Sunday, 18 December 2016

Information+choices overload indecision

I had to break through another information+choices overload indecision barrier over the weekend. You know the barrier. You need/want something, not exactly sure what type/model/manufacturer you need/want, so you have a look and are overwhelmed with information and choices, and bottom line "I don't want to feel that I made a mistake, or look like I made a mistake" so in your indecision you do nothing. If you don't suffer from this afflication, well done, my hat is off to you.

In this case, it's amplifaction. Not even specifically guitar amplification. Let me explain.

At home I have an electronic drum kit which has never had a dedicated amp, and the kids especially The Boy likes to play on it. I don't like them using my amp for it, because drums are really thumpy and can "blow" a guitar amp. My daughter plays bass guitar through an awful keyboard amp. My gig amp is an old Ashton busker's amp which has an adequate sound, but it doesn't have a lot of punch.

So I happend to walk past a music store, and went in. "I want a cheap amp that I can put an electric drum, a bass guitar, and an acoustic guitar through." (Yes I knew this is impossible, but I wanted to see what he said ;-))

A super-chatty and helpful bloke then spent an hour and a half with me. Here's a quick list about what we talked about in relation to my issue:
  • Electronic drums have a huge thump on the bass drum waveform, which requires a lot of power and speaker size to properly service. Guitars generally don't create anything thumpy like a bass drum so guitar amps aren't designed to do that.

  • Bass guitars are lower frequency but also don't have that thump of a bass drum waveform. They will work on a guitar amp but again, guitar amps aren't designed for that lower frequency.

  • Practise amps and guitar amps aren't just about amplification, they are also about effects and getting a "sound" out of your guitar. Years ago I decided for a classical guitar completely clean is what I like, let the room shape the sound. Some equalisation is nice to overcome room limitations, but the guitar does that at the pre-amp. Perhaps a tiny bit of reverb is nice for some people, like if you were playing outside with no "room feel", but for me, any effects just "muddies" the sound.

  • You can buy speakers - passive speakers, and active speakers. Passive means you need an amp to drive them. Active means they have an amp in them. An active speaker is kinda like a PA (Public Address) system, but PAs generally have a bit more going on - some sort of mixing, multiple inputs, a sub separate from one or more midrange speakers, and built in amps. More like a package. An Active speaker is a speaker, with an effect-free amp built in.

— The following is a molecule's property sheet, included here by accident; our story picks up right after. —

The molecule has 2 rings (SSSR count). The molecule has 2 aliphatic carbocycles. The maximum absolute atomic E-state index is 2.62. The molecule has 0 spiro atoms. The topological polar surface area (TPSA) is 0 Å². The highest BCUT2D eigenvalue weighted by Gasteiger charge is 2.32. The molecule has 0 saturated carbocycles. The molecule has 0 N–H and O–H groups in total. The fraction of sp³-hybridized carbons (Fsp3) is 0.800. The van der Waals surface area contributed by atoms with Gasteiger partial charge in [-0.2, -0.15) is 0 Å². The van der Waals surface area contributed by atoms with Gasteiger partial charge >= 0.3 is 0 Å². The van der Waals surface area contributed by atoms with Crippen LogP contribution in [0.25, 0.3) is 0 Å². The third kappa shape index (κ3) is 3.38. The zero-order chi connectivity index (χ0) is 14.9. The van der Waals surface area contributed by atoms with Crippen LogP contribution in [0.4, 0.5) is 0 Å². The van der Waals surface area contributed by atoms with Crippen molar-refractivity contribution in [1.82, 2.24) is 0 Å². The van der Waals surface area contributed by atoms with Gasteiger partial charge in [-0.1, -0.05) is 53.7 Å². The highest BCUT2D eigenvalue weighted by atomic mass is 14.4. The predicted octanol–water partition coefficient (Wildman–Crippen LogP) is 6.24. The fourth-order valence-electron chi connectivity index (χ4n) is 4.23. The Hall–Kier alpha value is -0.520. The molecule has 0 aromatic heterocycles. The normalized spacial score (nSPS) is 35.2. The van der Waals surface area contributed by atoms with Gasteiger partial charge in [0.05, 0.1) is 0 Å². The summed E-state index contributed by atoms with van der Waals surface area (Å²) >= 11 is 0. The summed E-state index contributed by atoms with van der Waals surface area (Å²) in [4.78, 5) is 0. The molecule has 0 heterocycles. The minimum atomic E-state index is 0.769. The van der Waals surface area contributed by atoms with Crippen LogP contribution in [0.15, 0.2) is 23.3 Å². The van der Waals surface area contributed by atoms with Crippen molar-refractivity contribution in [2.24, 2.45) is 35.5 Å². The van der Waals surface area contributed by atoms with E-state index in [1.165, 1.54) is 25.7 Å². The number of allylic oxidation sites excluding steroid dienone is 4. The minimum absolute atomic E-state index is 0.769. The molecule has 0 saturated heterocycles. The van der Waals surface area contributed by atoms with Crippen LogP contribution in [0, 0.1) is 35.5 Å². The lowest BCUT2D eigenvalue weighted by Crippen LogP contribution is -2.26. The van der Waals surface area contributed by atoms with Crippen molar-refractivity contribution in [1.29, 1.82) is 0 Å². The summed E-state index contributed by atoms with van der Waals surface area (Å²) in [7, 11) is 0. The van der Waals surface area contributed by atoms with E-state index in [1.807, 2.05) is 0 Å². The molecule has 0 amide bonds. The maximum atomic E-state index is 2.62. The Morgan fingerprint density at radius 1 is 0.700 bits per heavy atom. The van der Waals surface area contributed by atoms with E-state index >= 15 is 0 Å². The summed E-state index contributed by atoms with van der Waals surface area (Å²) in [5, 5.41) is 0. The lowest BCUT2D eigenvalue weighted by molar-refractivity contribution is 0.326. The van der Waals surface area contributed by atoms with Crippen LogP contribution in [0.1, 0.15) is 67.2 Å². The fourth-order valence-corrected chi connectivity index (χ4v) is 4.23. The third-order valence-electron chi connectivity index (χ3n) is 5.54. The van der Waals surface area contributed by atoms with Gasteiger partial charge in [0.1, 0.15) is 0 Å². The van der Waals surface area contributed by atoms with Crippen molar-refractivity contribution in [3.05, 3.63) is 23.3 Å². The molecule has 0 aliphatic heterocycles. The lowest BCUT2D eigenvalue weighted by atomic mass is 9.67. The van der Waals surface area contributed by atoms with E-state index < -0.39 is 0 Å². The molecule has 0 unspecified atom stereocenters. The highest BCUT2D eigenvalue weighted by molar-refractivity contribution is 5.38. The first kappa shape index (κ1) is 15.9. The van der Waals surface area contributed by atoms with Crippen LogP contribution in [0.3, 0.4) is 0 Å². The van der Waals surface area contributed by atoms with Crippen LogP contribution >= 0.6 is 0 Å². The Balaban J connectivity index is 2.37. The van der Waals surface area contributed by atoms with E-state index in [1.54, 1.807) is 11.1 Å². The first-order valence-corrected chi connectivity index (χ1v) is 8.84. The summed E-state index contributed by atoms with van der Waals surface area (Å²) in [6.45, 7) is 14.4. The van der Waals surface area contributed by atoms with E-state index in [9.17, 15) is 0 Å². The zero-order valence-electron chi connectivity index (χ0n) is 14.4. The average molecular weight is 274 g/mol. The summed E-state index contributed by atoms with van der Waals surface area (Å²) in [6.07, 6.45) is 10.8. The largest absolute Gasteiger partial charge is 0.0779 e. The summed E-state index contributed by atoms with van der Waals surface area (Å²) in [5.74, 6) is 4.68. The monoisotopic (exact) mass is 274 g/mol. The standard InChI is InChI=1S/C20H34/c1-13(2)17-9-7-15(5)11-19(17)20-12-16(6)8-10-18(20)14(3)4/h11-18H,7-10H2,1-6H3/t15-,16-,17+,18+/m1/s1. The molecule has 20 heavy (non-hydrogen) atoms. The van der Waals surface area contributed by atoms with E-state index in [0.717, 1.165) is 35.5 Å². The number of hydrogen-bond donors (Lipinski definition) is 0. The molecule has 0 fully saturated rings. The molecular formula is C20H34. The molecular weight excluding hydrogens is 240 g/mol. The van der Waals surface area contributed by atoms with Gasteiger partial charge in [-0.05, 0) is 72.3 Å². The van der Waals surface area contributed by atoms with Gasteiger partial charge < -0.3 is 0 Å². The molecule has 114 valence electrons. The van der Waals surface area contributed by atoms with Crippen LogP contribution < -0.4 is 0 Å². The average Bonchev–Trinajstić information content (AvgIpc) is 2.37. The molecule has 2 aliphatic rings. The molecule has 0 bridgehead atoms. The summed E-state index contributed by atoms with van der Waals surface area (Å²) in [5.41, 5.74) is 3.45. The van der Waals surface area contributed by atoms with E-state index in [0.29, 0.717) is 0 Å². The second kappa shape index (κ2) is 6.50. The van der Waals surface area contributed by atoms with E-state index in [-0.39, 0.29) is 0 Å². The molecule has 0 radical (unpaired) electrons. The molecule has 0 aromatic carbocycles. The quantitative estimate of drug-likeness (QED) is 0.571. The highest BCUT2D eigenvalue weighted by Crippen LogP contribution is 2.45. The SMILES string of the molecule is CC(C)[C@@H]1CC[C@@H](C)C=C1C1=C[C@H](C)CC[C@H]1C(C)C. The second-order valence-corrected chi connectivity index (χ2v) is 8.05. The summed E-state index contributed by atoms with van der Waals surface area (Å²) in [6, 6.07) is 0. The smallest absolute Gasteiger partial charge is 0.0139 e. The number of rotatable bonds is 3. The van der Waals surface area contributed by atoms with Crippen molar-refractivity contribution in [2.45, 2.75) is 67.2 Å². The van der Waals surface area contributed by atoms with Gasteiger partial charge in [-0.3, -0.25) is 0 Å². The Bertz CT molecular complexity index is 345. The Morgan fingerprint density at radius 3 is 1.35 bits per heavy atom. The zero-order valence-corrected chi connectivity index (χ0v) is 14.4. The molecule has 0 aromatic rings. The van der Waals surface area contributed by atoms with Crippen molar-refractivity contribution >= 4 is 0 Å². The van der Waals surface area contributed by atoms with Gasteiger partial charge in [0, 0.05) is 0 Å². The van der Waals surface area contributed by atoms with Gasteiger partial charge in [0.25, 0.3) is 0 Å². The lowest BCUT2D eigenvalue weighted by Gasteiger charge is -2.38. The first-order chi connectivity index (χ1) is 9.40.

At this stage I hit "I dunno!" <hand goes to head>. All I wanted was something so the kids could play the drums again, but it was versatile for anything else. But the "active speaker" format was starting to look pretty good. You can buy hugely powerful amps built into a plastic box with a 12", even a 15" speaker, just give them a signal and they reproduce it, a truely flat frequency response (what you hear is the same as from the instrument simply louder - no bass increase, no treble increase, it's flat). Sure, We all get twitchy with this Chinese plastic gear "It should be made of plywood, and heavy, and yudda yudda", but when I did a test play through with a shop nylon, it was really, really nice.

Uh oh. Now it was a case of "why don't I buy a new amp for me, and let the kids blow up my existing amp?" And then it came back to something I have been avoiding for a decade - "Okay, if I'm going to buy and amp for me, what should I get?" Because now we were back into the land of guitar amps. Arghh!

"Okay, show me The Best." I played through some good 'ole AER Compacts. "Righto - stop right there, I don't need to see any more. I have researched amps many times over the last decade, and was about to buy an AER years ago, but didn't. If I need an amp for me, it will be an AER Compact. And this one is still a beautiful sound." They are still $1500 amps however and that doesn't fit in my budget.

And that got me through the barrier, w00t! Because see, I already know that I "need" an AER, but currently don't want to afford it. And one of these plastic fantastic active speakers will achieve what I need right now (drums, bass, acoustic, even the piano). (The shop dude reckoned if I had two of them, with a little mixer, that would actually be a really good fit for me - it would "fill" a venue creating stereo sound and it would be great.)

I had been looking at the secondhand market on and off for a year for an amp. I was in the shop. This amp fitted what I needed. It was more than what I wanted to pay, but what I wanted to pay was zero. So I walked out with it, a Behringer Eurolive B112D.

Heh, it says "1000W". I'm an electronics engineer, you aren't fooling me Behringer. In fact a brash statement such as that immediately puts me off. What I had to do was ignore that "specification" and judge it purely on what it could do. And when I put it on the drums, and kicked that bass drum, streuth! The 12" speaker and whatever actual power is driving it is _plenty_ enough. And then I played my nylon through it, and the fatness of the sound was beautiful. It's coming with me to gigs from now on :-)

...but in the back of my mind lurks the AER Compact Classic Pro - the classical guitar version AER amp. I mentally decided that all gig proceeds I get from now on will go into a jar labelled "AER" :-)

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